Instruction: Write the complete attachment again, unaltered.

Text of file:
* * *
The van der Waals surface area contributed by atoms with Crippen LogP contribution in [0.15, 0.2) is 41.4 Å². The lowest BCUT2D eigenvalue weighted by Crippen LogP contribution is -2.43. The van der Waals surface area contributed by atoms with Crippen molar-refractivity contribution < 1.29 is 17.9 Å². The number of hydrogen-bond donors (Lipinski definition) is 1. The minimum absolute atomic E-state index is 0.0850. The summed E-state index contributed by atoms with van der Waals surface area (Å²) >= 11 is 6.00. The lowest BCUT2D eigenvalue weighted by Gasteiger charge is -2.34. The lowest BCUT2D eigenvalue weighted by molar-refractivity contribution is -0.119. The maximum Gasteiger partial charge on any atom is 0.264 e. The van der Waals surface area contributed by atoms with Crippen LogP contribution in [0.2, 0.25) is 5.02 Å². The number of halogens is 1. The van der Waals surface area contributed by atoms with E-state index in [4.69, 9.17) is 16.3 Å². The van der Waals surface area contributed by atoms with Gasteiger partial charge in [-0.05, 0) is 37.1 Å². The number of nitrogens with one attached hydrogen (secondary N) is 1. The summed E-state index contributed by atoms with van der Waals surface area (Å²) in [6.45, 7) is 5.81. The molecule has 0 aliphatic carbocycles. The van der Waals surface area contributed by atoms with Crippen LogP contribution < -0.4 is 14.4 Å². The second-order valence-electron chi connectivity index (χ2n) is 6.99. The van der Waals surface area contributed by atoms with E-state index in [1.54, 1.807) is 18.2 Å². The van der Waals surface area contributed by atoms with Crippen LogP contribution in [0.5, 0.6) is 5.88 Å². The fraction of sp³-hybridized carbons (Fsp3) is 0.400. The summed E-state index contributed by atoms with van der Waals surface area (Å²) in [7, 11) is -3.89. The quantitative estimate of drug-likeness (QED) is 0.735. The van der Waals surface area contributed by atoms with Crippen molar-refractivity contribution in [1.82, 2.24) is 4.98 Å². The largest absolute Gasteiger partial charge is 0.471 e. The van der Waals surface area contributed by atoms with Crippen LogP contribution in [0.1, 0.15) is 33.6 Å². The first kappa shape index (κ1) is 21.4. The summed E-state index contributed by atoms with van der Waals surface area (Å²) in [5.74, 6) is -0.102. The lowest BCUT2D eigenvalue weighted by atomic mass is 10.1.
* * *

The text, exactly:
The van der Waals surface area contributed by atoms with Crippen LogP contribution in [0.15, 0.2) is 41.4 Å². The lowest BCUT2D eigenvalue weighted by Crippen LogP contribution is -2.43. The van der Waals surface area contributed by atoms with Crippen molar-refractivity contribution < 1.29 is 17.9 Å². The number of hydrogen-bond donors (Lipinski definition) is 1. The minimum absolute atomic E-state index is 0.0850. The summed E-state index contributed by atoms with van der Waals surface area (Å²) >= 11 is 6.00. The lowest BCUT2D eigenvalue weighted by Gasteiger charge is -2.34. The lowest BCUT2D eigenvalue weighted by molar-refractivity contribution is -0.119. The maximum Gasteiger partial charge on any atom is 0.264 e. The van der Waals surface area contributed by atoms with Crippen LogP contribution in [0.2, 0.25) is 5.02 Å². The number of halogens is 1. The van der Waals surface area contributed by atoms with E-state index in [4.69, 9.17) is 16.3 Å². The van der Waals surface area contributed by atoms with Gasteiger partial charge in [-0.05, 0) is 37.1 Å². The number of nitrogens with one attached hydrogen (secondary N) is 1. The summed E-state index contributed by atoms with van der Waals surface area (Å²) in [6.45, 7) is 5.81. The molecule has 0 aliphatic carbocycles. The van der Waals surface area contributed by atoms with Crippen LogP contribution < -0.4 is 14.4 Å². The second-order valence-electron chi connectivity index (χ2n) is 6.99. The van der Waals surface area contributed by atoms with E-state index in [1.54, 1.807) is 18.2 Å². The van der Waals surface area contributed by atoms with Crippen LogP contribution in [0.5, 0.6) is 5.88 Å². The fraction of sp³-hybridized carbons (Fsp3) is 0.400. The summed E-state index contributed by atoms with van der Waals surface area (Å²) in [7, 11) is -3.89. The quantitative estimate of drug-likeness (QED) is 0.735. The van der Waals surface area contributed by atoms with Crippen molar-refractivity contribution in [1.82, 2.24) is 4.98 Å². The largest absolute Gasteiger partial charge is 0.471 e. The van der Waals surface area contributed by atoms with Crippen LogP contribution in [0.1, 0.15) is 33.6 Å². The first kappa shape index (κ1) is 21.4. The summed E-state index contributed by atoms with van der Waals surface area (Å²) in [5.74, 6) is -0.102. The lowest BCUT2D eigenvalue weighted by atomic mass is 10.1.